Following the disastrous premiere of his First Symphony in 1897, Rachmaninoff barely composed for three years. He finally sought help from the psychiatrist Nikolai Dahl in 1900, and after months of hypnotherapy he regained his confidence. Rachmaninoff started sketching the Second Piano Concerto that summer in Italy, and by December he had the second and third movements ready for a trial performance. After completing the first movement in 1901, Rachmaninoff dedicated the hard-earned Concerto to his therapist.
Rachmaninoff described this Concerto as “a symphony with a strain of piano solo.” The first movement begins with the piano alone in a humble prelude, but as soon as the strings enter with their long-lined melody, the soloist recedes to a role of accompanist, coloring the lush statement with vivid arpeggios. After some exploratory exchanges, the piano returns to the foreground to introduce a wistful new theme. Lyricism predominates in this elegant first movement, and it persists in the Adagio sostenuto movement that follows. Once again there is an introduction, this time commencing in C minor (the previous movement’s final chord) and progressing to the new key of E major. The piano enters with the movement’s characteristic undulating rhythm, music that has its roots in a Romance that Rachmaninoff composed in 1890 for three daughters in a family of distant relatives. Playing triplets grouped into sets of four, the piano seems to float in its own tempo while the orchestra elaborates a haunting theme.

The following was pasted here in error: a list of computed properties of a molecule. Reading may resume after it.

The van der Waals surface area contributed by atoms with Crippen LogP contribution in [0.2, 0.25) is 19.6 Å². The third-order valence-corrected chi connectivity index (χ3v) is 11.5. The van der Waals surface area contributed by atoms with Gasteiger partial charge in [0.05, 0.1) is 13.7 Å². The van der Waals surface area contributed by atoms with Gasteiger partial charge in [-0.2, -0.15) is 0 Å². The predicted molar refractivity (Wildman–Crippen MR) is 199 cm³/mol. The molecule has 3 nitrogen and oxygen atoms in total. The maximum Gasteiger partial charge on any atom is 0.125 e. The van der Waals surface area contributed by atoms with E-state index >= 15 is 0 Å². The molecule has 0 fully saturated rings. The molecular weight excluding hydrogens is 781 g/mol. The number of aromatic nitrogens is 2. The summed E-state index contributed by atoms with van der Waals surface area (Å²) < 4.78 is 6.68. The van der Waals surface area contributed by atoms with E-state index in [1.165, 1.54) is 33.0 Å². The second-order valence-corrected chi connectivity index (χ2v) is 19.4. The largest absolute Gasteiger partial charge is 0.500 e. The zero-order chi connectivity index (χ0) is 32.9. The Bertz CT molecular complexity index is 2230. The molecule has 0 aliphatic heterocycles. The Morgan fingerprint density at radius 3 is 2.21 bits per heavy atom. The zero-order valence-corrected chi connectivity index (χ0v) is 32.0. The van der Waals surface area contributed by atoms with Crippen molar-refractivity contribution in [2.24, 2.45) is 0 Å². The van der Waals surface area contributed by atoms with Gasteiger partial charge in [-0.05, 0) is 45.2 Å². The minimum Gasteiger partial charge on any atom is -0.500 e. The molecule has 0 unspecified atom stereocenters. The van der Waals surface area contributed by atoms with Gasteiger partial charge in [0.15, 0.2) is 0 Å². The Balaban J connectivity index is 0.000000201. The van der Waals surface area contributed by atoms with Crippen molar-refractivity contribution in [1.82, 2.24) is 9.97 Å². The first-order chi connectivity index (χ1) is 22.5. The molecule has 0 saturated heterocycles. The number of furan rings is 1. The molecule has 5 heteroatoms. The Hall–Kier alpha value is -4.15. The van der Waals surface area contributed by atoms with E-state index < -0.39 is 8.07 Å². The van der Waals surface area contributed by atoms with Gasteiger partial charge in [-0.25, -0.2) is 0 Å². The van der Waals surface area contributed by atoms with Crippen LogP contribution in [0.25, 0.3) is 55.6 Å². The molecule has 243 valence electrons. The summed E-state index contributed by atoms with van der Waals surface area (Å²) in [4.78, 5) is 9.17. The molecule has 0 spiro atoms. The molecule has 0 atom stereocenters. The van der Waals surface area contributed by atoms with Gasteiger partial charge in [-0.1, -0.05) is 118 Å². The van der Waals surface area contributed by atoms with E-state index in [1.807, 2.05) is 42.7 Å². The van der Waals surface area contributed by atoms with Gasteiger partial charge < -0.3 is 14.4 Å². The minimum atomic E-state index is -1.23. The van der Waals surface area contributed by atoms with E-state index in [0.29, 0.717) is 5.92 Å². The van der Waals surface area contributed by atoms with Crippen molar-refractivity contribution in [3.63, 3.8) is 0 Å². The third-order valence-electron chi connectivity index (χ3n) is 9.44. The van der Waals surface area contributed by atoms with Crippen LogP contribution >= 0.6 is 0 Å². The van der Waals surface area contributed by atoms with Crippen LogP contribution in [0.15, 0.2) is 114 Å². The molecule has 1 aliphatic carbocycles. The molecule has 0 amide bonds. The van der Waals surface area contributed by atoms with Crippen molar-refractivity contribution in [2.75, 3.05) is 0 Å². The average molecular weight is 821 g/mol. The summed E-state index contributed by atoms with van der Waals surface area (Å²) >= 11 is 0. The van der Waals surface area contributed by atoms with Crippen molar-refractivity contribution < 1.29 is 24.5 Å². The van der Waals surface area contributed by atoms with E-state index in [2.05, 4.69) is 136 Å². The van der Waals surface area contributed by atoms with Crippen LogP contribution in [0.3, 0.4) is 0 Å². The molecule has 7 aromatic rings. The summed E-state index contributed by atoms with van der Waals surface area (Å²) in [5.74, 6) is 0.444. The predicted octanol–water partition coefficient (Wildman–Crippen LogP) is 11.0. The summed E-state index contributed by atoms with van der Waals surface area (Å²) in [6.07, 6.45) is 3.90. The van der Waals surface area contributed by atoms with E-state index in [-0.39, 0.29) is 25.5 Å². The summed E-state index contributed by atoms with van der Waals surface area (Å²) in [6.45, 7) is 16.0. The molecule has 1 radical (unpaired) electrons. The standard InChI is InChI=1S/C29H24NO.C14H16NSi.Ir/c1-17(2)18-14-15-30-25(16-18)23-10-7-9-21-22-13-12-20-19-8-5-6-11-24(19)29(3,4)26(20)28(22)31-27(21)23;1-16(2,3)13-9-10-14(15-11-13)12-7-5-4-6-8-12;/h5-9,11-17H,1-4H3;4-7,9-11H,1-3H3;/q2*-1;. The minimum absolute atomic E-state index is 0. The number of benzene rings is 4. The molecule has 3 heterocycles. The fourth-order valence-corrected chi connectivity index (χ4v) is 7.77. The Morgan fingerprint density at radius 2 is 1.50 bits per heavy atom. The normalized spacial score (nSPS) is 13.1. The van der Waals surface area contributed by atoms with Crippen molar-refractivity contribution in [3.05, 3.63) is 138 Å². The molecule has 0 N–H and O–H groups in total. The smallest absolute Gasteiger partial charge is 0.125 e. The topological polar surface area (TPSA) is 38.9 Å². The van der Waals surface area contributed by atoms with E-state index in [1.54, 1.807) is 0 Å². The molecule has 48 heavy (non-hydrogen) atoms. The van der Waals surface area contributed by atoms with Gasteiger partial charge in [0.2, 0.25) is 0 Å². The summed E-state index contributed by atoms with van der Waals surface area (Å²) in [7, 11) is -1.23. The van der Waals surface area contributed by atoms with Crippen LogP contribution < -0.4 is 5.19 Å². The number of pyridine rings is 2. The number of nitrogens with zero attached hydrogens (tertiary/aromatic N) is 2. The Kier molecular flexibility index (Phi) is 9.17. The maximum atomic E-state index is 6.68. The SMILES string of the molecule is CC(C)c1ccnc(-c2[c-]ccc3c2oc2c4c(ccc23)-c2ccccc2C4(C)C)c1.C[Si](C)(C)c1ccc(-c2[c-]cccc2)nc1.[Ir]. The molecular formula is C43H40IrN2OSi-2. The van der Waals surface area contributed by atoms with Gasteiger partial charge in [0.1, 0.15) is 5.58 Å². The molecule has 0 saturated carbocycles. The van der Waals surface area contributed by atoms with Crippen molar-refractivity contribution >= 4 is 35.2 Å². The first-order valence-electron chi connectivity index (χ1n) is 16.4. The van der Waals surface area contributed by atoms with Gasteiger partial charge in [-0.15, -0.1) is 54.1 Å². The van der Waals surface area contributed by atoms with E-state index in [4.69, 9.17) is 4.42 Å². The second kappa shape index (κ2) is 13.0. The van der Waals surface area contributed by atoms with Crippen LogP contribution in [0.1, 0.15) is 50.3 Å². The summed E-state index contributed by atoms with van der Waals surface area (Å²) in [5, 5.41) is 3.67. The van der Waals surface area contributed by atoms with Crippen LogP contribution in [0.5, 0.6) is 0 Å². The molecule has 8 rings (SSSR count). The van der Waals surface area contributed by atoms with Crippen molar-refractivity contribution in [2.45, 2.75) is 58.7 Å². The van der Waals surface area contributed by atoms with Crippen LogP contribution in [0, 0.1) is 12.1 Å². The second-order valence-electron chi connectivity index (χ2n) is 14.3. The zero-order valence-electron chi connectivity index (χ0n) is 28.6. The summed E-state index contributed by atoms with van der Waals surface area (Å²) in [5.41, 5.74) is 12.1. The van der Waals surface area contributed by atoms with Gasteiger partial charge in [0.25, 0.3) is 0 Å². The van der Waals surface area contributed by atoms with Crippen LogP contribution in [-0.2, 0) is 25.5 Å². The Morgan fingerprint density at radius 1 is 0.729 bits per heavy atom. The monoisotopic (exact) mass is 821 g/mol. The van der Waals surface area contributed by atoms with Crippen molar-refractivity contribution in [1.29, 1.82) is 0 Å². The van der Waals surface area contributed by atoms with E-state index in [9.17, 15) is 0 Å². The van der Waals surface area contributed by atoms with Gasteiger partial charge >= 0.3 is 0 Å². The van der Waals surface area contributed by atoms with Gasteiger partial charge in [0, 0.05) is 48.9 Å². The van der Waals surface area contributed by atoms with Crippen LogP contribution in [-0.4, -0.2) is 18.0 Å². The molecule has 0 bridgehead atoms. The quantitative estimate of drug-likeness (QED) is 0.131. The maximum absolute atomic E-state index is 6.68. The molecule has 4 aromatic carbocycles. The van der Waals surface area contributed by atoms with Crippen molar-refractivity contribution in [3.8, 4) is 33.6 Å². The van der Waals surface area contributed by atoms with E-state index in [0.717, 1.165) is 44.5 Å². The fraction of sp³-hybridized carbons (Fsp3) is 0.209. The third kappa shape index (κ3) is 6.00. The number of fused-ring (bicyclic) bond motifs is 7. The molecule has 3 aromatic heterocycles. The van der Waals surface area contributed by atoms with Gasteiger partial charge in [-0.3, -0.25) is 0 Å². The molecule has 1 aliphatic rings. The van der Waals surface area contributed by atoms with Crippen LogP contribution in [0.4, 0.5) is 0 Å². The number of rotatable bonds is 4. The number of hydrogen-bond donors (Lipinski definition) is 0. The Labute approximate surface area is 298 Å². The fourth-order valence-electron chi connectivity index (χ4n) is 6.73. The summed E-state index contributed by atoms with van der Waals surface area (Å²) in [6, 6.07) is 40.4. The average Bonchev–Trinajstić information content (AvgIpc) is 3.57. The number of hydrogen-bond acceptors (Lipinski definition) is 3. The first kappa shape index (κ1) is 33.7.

The Allegro scherzando finale breaks the spell with a playful orchestral lead-in and piano cadenza, again starting with the final chord of the preceding movement and modulating to the movement’s home key. Even in this high-energy movement, a lyrical theme steals the spotlight. Rachmaninoff, it should be noted, was not the only person to profit from the immortal melodies in this Concerto; material from the second movement appears in Eric Carmen’s 1975 song “All by Myself,” while Frank Sinatra had one his earliest hits with his 1945 recording of “Full Moon and Empty Arms,” an adaptation of the finale’s lyrical secondary theme.